Thursday, December 29, 2016

December 29, 2016--The Year In Reading

At the end of each year, the New York Times asks an assortment of creative people what they have been reading.

They get interesting responses from a cross-section of avid readers and writers from Junot Diaz to Margaret Atwood to Joseph Ellis. But also from a mix of non-literary types such as Bryan Cranston, Paul Simon, and Kareem Abdul-Jabbar. Though maybe with Bob Dylan having won a Nobel, Paul Simon is not so easily categorizable.

Depending on one's own literary aspirations and pretensions you can peruse in wonder Salman Rushdie's top dozen of the cool and exotic or sneak a peek at what Kareem has on his bedside table.

I can't wait to pick up Abdul-Jabbar's recommended poems by Warsan Shire, Teaching My Mother How to Give Birth. But I'm not racing to get Valeria Luiselli's, The Story of My Teeth, listed by Rushdie.

I know Salman, he's a friend, but really?

Writers can be very competitive. I should rephrase that--writers are very competitive and I am certain that all who were invited to participate took hours coming up with a list that would not only be (sort of) true but would interest--let me rephrase that--impress readers and even trump their colleagues' picks.

No one, for example, would consider listing All the Light We Cannot See, even though it won a Pulitzer and has lingered on the Times best sellers list for 131 weeks, or maybe All the Light would be actively ignored because of these achievements.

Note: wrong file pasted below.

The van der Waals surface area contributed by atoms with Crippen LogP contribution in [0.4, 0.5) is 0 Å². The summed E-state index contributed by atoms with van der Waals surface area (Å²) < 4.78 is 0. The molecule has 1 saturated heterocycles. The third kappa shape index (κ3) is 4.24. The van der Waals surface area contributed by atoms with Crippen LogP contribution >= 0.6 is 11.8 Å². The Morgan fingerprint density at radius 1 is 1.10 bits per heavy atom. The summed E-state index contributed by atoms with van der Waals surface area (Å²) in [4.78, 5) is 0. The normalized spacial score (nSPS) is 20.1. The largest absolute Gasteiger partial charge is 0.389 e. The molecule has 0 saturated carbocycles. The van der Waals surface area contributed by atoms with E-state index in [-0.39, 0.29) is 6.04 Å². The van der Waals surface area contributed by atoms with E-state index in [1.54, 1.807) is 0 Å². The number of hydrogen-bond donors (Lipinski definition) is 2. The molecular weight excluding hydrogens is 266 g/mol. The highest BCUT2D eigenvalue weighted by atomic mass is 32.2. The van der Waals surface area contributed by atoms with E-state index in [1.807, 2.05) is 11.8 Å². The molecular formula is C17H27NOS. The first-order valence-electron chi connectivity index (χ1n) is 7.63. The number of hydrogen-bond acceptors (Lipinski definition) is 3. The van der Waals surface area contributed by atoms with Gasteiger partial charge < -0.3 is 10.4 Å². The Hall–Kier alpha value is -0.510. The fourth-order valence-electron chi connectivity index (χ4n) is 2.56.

Nor would any writer wanting to show off his or her esoteric side or the global reach of their readings even hint at mentioning anything escapist from the likes of John Grisham, though it would be more honest to list some guilty-pleasure reading, which we know everyone occasionally engages in, as that would make strivers such as me feel better about sneaking off with something from James Patterson, which to limit judgmental looks I read with the dust jacket slipped off.

Instead in the Times' Year In Reading we have Nobel Prize winner Orhan Pamuk listing Halldor Laxness' Independent People, set among Icelandic farmers, and essayist Mary Oliver taking note of the work of Patricia Fargnoli, New Hampshire's poet laureate.

Competitive myself, and something of a compulsive reader, if the Times as an inclusive gesture to its average readers was ever to ask me for my list, I already have it ready--

Moby Dick
Don Quixote
The Brothers Karamazov
The Iliad
Finnegan's Wake
Madame Bovary (in the original)
And Peter Balakian's poems, Ozone Journal, which, sorry, did win the Pulitzer.

Salman Rushdie

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